Lamy and Zoellick clash over terms of new WTO medicines deal

Health GAP (Global Access Project) • Act Up-Paris
September 13, 2003

(Cancun) During an NGO briefing on September 12 EU Commissioner Lamy said that he did not share the US’s view that countries should be not be allowed to import cheap medicines if they have some local production capacity to make drugs on their own. This clash between the US and the EU is over interpretation of a fundamental aspect of the agreement—which countries are allowed to use it.

Just two weeks after a compromise deal on generic drug access for countries with insufficient manufacturing capacity was reached at the WTO in Geneva, significant conflicts over which countries can qualify to use the agreement are already emerging, according to AIDS activists who have been critical of the terms of the deal.

At the direction of pharmaceutical companies, USTR Zoellick is pressuring poor countries that have some domestic manufacturing capacity to opt out of importing generic medicines under the agreement, even if manufacturing capacity in these countries is too limited to result in broad access to lowest cost medicines.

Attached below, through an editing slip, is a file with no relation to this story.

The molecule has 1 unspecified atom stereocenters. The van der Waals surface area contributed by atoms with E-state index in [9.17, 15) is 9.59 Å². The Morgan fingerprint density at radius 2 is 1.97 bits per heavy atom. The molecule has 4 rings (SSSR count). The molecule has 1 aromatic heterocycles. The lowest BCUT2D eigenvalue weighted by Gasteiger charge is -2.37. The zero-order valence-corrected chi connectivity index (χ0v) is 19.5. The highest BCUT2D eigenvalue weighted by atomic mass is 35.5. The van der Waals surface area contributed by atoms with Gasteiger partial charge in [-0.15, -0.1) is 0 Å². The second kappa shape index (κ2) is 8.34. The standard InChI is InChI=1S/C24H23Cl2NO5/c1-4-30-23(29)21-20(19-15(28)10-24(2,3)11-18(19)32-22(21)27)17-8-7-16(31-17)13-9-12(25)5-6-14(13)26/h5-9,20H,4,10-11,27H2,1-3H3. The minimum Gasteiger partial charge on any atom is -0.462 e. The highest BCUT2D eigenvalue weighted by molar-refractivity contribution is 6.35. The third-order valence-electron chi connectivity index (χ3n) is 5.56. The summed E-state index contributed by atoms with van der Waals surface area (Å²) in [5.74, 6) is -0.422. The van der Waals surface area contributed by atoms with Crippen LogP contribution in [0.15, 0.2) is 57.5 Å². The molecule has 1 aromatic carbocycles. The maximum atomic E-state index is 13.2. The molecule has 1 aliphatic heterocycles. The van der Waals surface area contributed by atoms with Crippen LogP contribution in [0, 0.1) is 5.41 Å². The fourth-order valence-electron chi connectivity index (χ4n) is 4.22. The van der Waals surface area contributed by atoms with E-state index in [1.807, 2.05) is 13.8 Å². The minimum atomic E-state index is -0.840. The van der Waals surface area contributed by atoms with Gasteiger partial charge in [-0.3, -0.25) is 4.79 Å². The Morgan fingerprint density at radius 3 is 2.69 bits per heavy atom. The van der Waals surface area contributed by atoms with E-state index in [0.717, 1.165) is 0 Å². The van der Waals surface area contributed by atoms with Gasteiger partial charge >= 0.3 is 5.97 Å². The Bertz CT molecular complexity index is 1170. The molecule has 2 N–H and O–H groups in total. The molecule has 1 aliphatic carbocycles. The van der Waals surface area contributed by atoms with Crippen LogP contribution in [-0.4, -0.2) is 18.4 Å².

The US has been pressuring countries to opt out of the deal because the US claims they have sufficient domestic capacity. In the most recent case, USTR Zoellick has aggressively lobbied the Philippines not to import generic medicines. “Bullying countries to exclude themselves from this deal when millions of lives are at stake is unacceptable,” said Sharonann Lynch of Health GAP. “Countries must be permitted to determine independently whether or not they want to import or export under this deal.”

The US’s narrow interpretation of “insufficient capacity” contradicts basic economic principles about how to achieve reductions in medicine prices. The US government acknowledged this in a recent State Department cable from an American Embassy to Washington D.C.: “large economies of scale in the [pharmaceutical] industry are the norm and…small production runs would tend to raise prices, not lower them” (July 1999).

“Bob Zoellick understands how economies of scale work. But the USTR is refusing to accept a rational, economically viable solution because that would support generic competition—and the pharmaceutical industry will not permit that to happen—no matter how great the human consequences,” said Asia Russell of Health GAP.

“The schizophrenic interpretation by the US and the EU reveals that this solution was designed to give the illusion of consensus and not to tackle the problem of developing countries’ lack of access to medicines,” said Gaelle Krikorian of Act Up-Paris. “Their rush to get this issue off the table before the Cancun Ministerial has resulted in a solution that was never designed to work.”

For more information: contact Asia Russell +1 267 475 2645
Gaelle Krikorian 998 120 9229



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